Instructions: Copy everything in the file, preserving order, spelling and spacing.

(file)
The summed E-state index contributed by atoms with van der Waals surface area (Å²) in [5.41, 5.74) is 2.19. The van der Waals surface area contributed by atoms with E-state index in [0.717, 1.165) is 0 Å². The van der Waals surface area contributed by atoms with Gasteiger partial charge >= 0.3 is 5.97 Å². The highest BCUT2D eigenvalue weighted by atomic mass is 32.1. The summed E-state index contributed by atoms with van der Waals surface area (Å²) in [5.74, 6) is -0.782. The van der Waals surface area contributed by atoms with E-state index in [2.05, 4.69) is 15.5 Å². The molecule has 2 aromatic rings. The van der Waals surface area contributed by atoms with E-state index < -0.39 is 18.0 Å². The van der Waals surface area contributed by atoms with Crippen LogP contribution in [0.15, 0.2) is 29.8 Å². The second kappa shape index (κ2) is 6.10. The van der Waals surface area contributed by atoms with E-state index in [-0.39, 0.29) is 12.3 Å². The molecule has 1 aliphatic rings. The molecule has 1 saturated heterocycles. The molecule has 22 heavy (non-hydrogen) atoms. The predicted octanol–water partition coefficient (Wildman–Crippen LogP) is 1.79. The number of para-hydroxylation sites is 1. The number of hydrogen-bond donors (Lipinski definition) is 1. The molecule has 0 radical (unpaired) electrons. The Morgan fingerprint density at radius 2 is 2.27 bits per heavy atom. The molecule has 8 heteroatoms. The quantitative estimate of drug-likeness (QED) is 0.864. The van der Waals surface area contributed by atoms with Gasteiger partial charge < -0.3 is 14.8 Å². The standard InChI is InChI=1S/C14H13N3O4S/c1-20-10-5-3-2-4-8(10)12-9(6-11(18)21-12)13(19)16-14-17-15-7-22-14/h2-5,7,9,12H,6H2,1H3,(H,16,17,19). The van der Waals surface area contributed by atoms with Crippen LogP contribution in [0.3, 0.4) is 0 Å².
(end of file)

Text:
The summed E-state index contributed by atoms with van der Waals surface area (Å²) in [5.41, 5.74) is 2.19. The van der Waals surface area contributed by atoms with E-state index in [0.717, 1.165) is 0 Å². The van der Waals surface area contributed by atoms with Gasteiger partial charge >= 0.3 is 5.97 Å². The highest BCUT2D eigenvalue weighted by atomic mass is 32.1. The summed E-state index contributed by atoms with van der Waals surface area (Å²) in [5.74, 6) is -0.782. The van der Waals surface area contributed by atoms with E-state index in [2.05, 4.69) is 15.5 Å². The molecule has 2 aromatic rings. The van der Waals surface area contributed by atoms with E-state index < -0.39 is 18.0 Å². The van der Waals surface area contributed by atoms with Crippen LogP contribution in [0.15, 0.2) is 29.8 Å². The second kappa shape index (κ2) is 6.10. The van der Waals surface area contributed by atoms with E-state index in [-0.39, 0.29) is 12.3 Å². The molecule has 1 aliphatic rings. The molecule has 1 saturated heterocycles. The molecule has 22 heavy (non-hydrogen) atoms. The predicted octanol–water partition coefficient (Wildman–Crippen LogP) is 1.79. The number of para-hydroxylation sites is 1. The number of hydrogen-bond donors (Lipinski definition) is 1. The molecule has 0 radical (unpaired) electrons. The Morgan fingerprint density at radius 2 is 2.27 bits per heavy atom. The molecule has 8 heteroatoms. The quantitative estimate of drug-likeness (QED) is 0.864. The van der Waals surface area contributed by atoms with Gasteiger partial charge < -0.3 is 14.8 Å². The standard InChI is InChI=1S/C14H13N3O4S/c1-20-10-5-3-2-4-8(10)12-9(6-11(18)21-12)13(19)16-14-17-15-7-22-14/h2-5,7,9,12H,6H2,1H3,(H,16,17,19). The van der Waals surface area contributed by atoms with Crippen LogP contribution in [0.3, 0.4) is 0 Å².